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Five ways to recover your firm when it’s on the brink of failure

It is common knowledge within the world of business that only 20 per cent of startup companies survive beyond the first year of trading. What might have started as an original and thriving concept needs serious considerations in order to survive.

You might understand the industry you are in but need to learn how to continually grow your business and maintain profitability by deliberating aspects such as admin requirements and who you hire.

The 20 per cent of businesses that do survive face continued risks following their initial success as the market is ever-changing and increasingly competitive. After the first year, it’s vital to remain relevant and on top of your game.

While the well-known brand Kodak was hugely popular, they failed to keep up-to-date with societal changes in the use of photography and no longer met the needs of an increasingly demanding technological market. As such, they filed for bankruptcy in 2012.

Even tech behemoth Apple needed help in its early years, receiving a $150m investment from Microsoft in 1997. Richard Branson has fallen victim to a number of well-documented business failures but believes the overall success of Virgin is due to letting things go when they don’t work out and knowing how to rescue the parts of his business that are successful.

Business owners will be well-aware of the inevitable instability in the early stages of starting up. As your company grows it can feel like you’re losing control. Here are five ways to recover your firm.

1) Understand changes in your industry

If your business is going to continue, you need to know your industry inside out and be responsive to any changes in the market. Once you’re aware of these trends, think of ways that you can continually develop and meet demand.

Maybe there are a lot of new competitors in the market that you need to research so you know how to stay on top of your game. Your business needs to remain unique, but how do you know how to differentiate yourself if you don’t know who else is out there doing the same thing as you?

2) Know your customer

Be in conversation with your customers at all times so you can keep up to date with what they want from your business. Utilising social media will enable you to see customer feedback straight away and listen to what they are saying about your business. Your company may fail if you lose sight of what people want from it or why it was initially popular.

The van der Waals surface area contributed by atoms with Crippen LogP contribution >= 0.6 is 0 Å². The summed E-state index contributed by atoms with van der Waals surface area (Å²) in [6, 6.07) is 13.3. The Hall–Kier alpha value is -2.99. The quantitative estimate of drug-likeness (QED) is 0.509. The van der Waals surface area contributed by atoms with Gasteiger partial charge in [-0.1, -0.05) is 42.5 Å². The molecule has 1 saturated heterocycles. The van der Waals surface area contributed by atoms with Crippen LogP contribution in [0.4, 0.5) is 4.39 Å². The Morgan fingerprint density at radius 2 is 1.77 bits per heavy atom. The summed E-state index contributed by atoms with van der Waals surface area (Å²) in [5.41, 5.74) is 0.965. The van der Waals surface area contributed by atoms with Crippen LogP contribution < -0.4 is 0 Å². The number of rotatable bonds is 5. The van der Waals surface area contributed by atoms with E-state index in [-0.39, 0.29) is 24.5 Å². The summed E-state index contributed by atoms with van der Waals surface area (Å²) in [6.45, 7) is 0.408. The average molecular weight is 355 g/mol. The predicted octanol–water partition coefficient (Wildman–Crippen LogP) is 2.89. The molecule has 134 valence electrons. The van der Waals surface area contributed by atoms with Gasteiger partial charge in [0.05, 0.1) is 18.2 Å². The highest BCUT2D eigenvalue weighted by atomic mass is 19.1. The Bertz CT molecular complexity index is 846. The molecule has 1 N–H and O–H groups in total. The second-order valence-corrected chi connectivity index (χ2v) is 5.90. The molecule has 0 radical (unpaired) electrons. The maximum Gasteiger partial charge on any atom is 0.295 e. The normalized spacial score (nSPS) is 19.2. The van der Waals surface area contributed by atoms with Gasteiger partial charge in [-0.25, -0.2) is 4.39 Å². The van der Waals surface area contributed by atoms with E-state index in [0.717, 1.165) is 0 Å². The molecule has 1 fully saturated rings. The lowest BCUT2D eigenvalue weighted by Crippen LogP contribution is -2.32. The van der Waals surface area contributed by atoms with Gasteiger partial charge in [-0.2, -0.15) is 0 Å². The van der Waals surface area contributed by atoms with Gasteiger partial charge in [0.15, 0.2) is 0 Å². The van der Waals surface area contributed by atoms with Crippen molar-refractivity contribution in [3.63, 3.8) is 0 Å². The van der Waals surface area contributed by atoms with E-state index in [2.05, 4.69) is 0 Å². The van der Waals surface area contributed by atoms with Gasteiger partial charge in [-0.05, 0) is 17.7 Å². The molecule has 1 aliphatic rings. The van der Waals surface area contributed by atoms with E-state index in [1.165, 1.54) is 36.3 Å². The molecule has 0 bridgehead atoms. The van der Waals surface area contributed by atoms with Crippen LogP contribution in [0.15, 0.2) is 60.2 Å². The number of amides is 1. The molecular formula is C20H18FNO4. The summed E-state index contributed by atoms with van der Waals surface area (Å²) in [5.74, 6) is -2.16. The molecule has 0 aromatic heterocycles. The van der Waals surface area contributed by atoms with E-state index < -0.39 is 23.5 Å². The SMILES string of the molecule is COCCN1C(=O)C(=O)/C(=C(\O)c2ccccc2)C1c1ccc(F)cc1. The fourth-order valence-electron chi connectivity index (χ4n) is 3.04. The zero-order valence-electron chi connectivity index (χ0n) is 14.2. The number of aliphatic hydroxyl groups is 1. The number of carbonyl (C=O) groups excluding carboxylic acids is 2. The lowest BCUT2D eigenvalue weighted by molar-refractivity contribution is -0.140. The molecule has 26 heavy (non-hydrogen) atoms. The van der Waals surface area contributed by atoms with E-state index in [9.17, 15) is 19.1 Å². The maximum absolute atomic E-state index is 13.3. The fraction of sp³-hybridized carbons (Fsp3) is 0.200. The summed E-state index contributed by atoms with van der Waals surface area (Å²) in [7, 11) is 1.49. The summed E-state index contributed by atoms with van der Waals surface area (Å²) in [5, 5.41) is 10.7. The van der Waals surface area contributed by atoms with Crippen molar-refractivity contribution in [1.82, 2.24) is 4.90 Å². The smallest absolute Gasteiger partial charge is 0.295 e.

3) Deal with the problem early on?

There is no use burying your head in the sand and prolonging whatever is causing your business to struggle. Detecting and acknowledging the problem as soon as possible will not only save time that might be wasted further down the line but gives you the opportunity to outsource the best business assistance that your company needs. Having more time also means you can consider all the advice you have been given and decide the best options.

4) Confront any breakdowns in leadership

All too often, businesses fail due to poor decisions that have been made at the top. Sometimes, an honest mistake has been made but it has been left to others to fix. Confronting any problems with leadership and communicating openly will help you to address where failings in your business began.

You might work brilliantly for yourself but need to learn how to manage others and after all. employee morale is what makes people want to work for you. An unhappy workforce will only decrease productivity and profitability, which might have been the problem in the first place.

5) Seek professional advice?

This will be a great investment for your company in the long-run, as experts can look at your business with a fresh perspective and help to identify where the problems originate. They might notice something you haven?t yet identified due to being occupied with the day-to-day running of things.

Experts can also help you recover your firm and come up with a turnaround strategy, relieving the stress of rescuing a failing business by organising meetings for you and assessing your business performance.


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